• avatar Bob says:

            Nancy
            Also public land grazing ended a month or two ago so maybe your confused what land is what. Just a thought, maybe I’am wrong won’t be the first or last.

        • avatar Nancy says:

          Bob – in my area, there are over 10 thousand head of cattle that graze on public lands/forests. So I’m guessing more poop than in your area?

          Have a nice Thanksgiving Bob 🙂

        • avatar Nancy says:

          They got on public lands late this year (because of the weather) and off later than usual. Some are still trickling down from the various association fields.

    • avatar JEFF E says:

      This is an issue that can be approached from many different perspectives.
      My take is what is the cost/benefit of having a public lands livestock industry in relation to the livestock industry as a whole. The things that come to my mind right off the bat is the very small % of product that originates from public lands livestock ranching. In the case of beef that amounts to the about 3% of the national output per year. Estimates are that if the whole public lands livestock production went away tomorrow it would only take about three months to recover from. In regards to if a producer can stay in business, my question would be what makes those ones special over a producer in, say Georgia, or even in another industry. Nothing guarantees me or others that we can stay in business or have a job; why do public lands ranching have the advantage of being eminently unprofitable; propped up by the government?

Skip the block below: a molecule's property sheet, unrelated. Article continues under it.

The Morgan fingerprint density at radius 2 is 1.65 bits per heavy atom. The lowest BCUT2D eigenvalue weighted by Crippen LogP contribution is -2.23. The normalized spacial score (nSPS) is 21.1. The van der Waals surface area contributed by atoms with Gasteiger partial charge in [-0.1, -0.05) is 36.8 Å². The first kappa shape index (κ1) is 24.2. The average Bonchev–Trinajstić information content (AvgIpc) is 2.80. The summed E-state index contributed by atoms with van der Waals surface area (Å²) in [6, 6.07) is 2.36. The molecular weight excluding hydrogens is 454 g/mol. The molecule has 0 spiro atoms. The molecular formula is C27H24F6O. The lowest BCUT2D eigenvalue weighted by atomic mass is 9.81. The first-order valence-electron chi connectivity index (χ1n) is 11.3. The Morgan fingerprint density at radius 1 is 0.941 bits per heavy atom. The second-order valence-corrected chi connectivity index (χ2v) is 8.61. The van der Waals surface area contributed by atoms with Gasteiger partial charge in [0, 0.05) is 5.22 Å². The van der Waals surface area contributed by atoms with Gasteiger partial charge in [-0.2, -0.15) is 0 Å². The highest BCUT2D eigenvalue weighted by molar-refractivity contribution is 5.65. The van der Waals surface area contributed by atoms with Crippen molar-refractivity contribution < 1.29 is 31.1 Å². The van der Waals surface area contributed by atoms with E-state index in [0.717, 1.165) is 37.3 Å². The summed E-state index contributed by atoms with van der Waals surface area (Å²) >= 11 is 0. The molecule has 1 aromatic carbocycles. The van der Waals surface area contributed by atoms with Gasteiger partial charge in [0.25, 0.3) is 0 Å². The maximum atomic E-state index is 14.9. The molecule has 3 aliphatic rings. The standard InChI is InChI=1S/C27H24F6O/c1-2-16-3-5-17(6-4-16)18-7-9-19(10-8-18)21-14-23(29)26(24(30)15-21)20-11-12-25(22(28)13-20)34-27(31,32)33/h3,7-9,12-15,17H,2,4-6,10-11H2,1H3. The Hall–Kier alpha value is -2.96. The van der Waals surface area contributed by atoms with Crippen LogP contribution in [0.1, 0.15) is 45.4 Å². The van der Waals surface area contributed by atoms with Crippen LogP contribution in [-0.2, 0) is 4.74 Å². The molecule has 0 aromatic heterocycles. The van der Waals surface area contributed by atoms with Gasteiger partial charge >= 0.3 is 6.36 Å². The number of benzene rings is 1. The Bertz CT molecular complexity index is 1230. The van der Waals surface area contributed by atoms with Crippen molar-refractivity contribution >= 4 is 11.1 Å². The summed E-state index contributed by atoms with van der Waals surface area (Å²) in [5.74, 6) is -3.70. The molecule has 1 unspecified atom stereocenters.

An even more pertinent question is why should one very small segment of an industry receive millions of dollars in Government subsidies and services thereby creating a government backed advantage over producers that do not receive that welfare, often in the same state, especially when there is no overriding conditions that would otherwise put the industry as a whole in danger of collapsing.

      What we have is the fact that in Idaho,(and Wyoming, and Montana),it is this minority business enterprise(public lands ranching) that controls the government and dictates to all other stakeholders what will and will not be allowed as far as public land use and resources; both flora and fauna.

  8. avatar Ken Cole says:

    Bob, I really don’t think you know what you are talking about. There are operators here in Idaho who have all of their cattle on BLM lands 24/7/365. Those very same operators have received tens of thousands of dollars, and in some cases, hundreds of thousands of dollars in direct government subsidies.

    There are others who may not have their livestock on public lands all of the time but their entire operations depend on having access to public lands most of the year and they also receive huge subsidies on top of the low grazing fees.

    I encourage you to look up the names of prominent public lands ranchers then look up those same names on the Farm Subsidy Database. I think you will be surprised at what you find. I often look up the names of those ranchers who complain the loudest about government and restrictions they don’t like and consistently I find that they are the ones who receive the most subsidies.